Sunday, December 16, 2012

One Night in Hongdae (part 14)

I could barely see straight. We made our way through the crowds of Korean hipsters, all toting beers, neon and designer handbags. People stopped us sporadically, to ogle, to take photos, to scream, "Yeah America!" We stumbled along the streets amid a blur of bright lights to an old, unassuming office building. The lobby was white and barren and in ill repair. A handful of drunk girls leaned against the wall adjacent to the elevator, giggling and slurring. Korean slurring sounds infinitely sloppier than English. Scott pressed the up button and I looked around for some clue as to what we were doing there.

Being relatively new and high as a kite, I didn't want to ask any stupid questions. Perhaps someone had mentioned needing to stop by an office and I had just missed it? Was I hallucinating? Had I drunk too much of that strange man from the park's wine? Drinking strange wine from strange men in foreign countries where people don't speak English probably isn't advisable. Perhaps this was my punishment? Is this what ruphies feel like?

The elevator doors opened and we all piled in, along with the drunk Korean girls who had spent the better part of the wait staring at me. Wait, were they staring at me? Was I just paranoid? Were they even there at all? Wait, how am I drunk and high as a kite on GHB in Korea with a bunch of complete strangers? Oh my god, what have I gotten myself into? I need to pee. Robert looked down at me, "You're going to love this so much!"

The elevator doors re-opened on the 5th floor to another sparse and barren lobby. It was completely empty, not a door nor sofa nor table or window. Nothing except a large hole, that resembled a doorway, in the wall across from us. Next to the hole was an umbrella stand full of plastic bags. Am I in the Matrix? This is Lewis Carroll's worst nightmare. Everyone walked to the hole in the wall, where Scott grabbed one of the plastic bags and started piling everyone's shoes into it. He looked at me insistently, holding the bag open. I hopped around awkwardly trying to slip off my shoes for what seemed like 20 minutes but was probably closer to fifteen seconds. Robert finally pulled them from my hand and dropped them into the bag, "Let's go monkey."

And that's when we all walked into the hole in the wall which led immediately to an old, rock spiral staircase. We walked up two or three flights of this ancient stairwell in a hole in a wall in in an ugly office building with nothing in it, lost amongst the busy and drunken streets of Seoul. And then, then we emerged into a cave. Seriously. At this point I knew it wasn't the drugs, because there was no way I nor my mind could have made this up.

The music was blaring and echoing through this large complex of caves with stalagmites and tiny fires and narrow riverbeds. In the center of it all a giant mosquito net hung from the highest point, full of people dancing in the ice blue light. We passed the bar and found an empty cavern full of pillows, where we tossed our plastic bag of shoes. And that's when details get blurry. I remember ordering two Hites at the bar, "Cum saw hominy duh Hite" I stumbled over my over-thought words while holding up 2 fingers. The girl behind the bar giggled, and I giggled back unsure of why I was giggling but feeling it was probably the appropriate response. The I handed her $100 instead of $10. Robert smiled, said something in Korean, then handed my money back to me.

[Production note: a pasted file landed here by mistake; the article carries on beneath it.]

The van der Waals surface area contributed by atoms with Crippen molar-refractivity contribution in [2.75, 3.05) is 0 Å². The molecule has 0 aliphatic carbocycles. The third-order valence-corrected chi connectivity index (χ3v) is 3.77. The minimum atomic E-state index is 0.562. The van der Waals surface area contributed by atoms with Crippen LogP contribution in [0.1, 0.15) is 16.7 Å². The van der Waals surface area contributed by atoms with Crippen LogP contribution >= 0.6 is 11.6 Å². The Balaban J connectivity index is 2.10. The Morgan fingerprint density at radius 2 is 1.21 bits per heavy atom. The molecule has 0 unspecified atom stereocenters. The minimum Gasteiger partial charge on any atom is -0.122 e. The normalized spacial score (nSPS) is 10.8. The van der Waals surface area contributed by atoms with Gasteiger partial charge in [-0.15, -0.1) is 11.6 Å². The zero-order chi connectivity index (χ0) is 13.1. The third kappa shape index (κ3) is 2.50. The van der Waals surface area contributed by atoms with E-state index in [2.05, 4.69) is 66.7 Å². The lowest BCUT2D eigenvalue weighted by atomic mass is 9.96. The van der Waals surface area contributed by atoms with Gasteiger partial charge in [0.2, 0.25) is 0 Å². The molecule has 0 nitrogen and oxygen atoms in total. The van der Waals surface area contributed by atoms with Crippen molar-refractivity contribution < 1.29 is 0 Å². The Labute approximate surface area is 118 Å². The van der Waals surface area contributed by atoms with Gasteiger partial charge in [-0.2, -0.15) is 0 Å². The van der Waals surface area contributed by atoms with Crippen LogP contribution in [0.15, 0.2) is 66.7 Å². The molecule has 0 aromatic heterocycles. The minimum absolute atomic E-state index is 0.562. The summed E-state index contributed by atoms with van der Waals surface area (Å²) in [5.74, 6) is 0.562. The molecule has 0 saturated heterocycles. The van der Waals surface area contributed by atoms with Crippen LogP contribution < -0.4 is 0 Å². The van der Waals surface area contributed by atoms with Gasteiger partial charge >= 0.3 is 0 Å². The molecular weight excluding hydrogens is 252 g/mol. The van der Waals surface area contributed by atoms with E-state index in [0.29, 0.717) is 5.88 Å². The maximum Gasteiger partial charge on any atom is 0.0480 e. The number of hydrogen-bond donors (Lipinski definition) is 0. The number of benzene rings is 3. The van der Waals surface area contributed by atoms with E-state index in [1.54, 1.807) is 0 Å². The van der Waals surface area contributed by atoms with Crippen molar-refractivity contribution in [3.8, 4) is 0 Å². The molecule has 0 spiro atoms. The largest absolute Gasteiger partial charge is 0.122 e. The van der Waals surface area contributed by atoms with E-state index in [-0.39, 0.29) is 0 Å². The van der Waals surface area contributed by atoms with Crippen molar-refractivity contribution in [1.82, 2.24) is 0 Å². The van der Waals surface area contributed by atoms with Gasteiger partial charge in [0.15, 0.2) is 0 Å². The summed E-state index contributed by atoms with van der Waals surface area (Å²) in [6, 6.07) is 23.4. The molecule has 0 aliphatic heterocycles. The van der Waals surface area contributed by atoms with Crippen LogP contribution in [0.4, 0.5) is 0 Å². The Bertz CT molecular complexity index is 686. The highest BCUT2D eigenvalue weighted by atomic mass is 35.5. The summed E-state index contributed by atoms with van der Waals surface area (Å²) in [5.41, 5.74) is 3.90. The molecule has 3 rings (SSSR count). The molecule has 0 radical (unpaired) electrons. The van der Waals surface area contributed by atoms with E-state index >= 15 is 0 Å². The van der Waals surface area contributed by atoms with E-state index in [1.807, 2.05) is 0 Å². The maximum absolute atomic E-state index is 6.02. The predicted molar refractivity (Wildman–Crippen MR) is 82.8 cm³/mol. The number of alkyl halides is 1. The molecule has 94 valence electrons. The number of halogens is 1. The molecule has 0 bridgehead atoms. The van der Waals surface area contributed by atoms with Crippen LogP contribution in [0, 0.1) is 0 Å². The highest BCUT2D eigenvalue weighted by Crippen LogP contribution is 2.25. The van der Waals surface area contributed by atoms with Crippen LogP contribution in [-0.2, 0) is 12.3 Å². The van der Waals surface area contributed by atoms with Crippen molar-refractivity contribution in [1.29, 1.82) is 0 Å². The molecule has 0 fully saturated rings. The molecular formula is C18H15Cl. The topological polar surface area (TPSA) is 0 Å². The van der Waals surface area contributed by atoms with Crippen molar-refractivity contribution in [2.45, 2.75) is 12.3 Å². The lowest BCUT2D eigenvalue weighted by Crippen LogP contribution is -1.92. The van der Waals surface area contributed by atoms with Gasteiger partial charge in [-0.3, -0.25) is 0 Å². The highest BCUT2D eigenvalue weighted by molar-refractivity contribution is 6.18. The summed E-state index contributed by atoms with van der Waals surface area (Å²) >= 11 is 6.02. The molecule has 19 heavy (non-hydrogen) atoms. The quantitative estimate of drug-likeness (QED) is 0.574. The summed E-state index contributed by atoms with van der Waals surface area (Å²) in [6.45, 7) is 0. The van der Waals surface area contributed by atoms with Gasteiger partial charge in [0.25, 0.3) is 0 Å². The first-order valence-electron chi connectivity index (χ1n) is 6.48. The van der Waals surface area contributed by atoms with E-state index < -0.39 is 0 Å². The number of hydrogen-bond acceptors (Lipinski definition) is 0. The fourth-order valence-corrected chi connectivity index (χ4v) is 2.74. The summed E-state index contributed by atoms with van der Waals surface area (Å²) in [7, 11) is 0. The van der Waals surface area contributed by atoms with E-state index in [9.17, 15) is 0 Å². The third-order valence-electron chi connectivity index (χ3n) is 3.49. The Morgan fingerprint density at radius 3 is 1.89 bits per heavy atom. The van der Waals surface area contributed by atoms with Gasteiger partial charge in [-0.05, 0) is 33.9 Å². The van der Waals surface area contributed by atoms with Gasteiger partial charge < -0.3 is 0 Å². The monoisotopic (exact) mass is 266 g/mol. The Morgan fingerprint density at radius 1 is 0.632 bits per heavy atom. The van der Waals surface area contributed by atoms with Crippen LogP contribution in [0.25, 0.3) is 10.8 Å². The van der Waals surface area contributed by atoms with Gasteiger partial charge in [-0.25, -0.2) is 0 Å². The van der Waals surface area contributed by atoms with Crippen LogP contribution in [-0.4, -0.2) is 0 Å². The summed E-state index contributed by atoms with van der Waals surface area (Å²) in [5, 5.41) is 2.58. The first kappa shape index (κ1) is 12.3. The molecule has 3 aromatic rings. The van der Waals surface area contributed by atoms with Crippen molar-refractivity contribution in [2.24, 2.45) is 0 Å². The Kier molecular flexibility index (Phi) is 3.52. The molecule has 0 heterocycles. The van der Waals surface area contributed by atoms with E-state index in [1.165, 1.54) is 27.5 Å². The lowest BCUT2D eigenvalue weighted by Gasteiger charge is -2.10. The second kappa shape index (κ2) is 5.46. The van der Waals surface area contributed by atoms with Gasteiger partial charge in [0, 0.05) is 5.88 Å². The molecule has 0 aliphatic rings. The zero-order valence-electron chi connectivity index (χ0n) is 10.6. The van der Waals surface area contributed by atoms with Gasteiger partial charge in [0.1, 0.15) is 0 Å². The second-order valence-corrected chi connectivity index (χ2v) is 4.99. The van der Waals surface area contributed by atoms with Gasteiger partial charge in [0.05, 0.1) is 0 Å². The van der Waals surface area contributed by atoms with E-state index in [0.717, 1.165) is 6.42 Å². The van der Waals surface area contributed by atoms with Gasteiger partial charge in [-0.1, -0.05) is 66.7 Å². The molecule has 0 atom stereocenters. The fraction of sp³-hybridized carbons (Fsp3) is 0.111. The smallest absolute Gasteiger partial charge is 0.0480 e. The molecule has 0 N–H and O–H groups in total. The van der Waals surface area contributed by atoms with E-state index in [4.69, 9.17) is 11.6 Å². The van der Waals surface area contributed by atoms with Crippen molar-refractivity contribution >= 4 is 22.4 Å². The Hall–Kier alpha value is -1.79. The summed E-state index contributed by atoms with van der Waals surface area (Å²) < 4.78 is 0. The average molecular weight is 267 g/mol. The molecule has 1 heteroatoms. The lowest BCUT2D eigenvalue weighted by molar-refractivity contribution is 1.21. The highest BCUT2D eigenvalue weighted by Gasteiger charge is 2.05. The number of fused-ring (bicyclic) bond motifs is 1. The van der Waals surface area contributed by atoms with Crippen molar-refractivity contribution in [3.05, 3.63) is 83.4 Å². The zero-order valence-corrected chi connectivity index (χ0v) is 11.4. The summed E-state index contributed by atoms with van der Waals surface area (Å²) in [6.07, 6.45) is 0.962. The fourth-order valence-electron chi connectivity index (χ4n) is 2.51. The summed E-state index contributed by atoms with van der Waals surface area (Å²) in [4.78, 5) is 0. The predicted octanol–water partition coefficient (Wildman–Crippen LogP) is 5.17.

I remember the really sweet but stupid girl from Maryland, who I convinced I was a beaver trainer at the zoo.

I remember seeing the two girls who were on cycle 7 of America's Next Top Model. "Monique, theyerr on Ant-M."


"Sorry, I'm so fucked up right now and I have to poop so bad."

"Me too."

I then took a moment to try to repeat myself. I had to concentrate hard, "They. Were on. America's. Next. Model. Top. Top Model. America's Top Model."

I don't remember who, but someone chimed in with agreement. Then Monique and I walked over to say hello. That conversation was a total wreck, but somehow resulted with me making out with one of them. Incidentally, two years later in a bar in San Francisco, I would run into the other one. I happened to be drunk at the time and just ran over to here screaming, "I made out with your friend in a cave in Korea!"

I remember peeing in a waterfall and then talking about how amazing it was to pee in a waterfall in a bar and how all bathrooms should have waterfalls to pee in.

I remember dancing in the mosquito net.

I remember being told that Koreans don't practice public displays of affection, so I should stop making out with that America's Next Top Model girl.

And everything else is a blank tape. Until morning, when it was horribly bright, disgustingly hot and all I wanted to do was vomit and then die. I downed a banana milkshake, some shitty coffee and a piece of stale toast before we made our way to Seoul Tower for some traditional American tourism. Did I mention that I wanted to die? I really wanted to die.

We got off the subway and took a taxi up a long and winding road. It was so long and so winding. So many turns. So much turning. For so long. My body and stomach swayed with each turn. Monique stared out the window while Robert giggled at my pain. We got out at the base of the tower, where we waited in an incredibly long line that wrapped around the tower. And this is precisely where I threw up on one of Korea's most famous national monuments, in front of hundreds of people.

We flew to Bangkok the next day.

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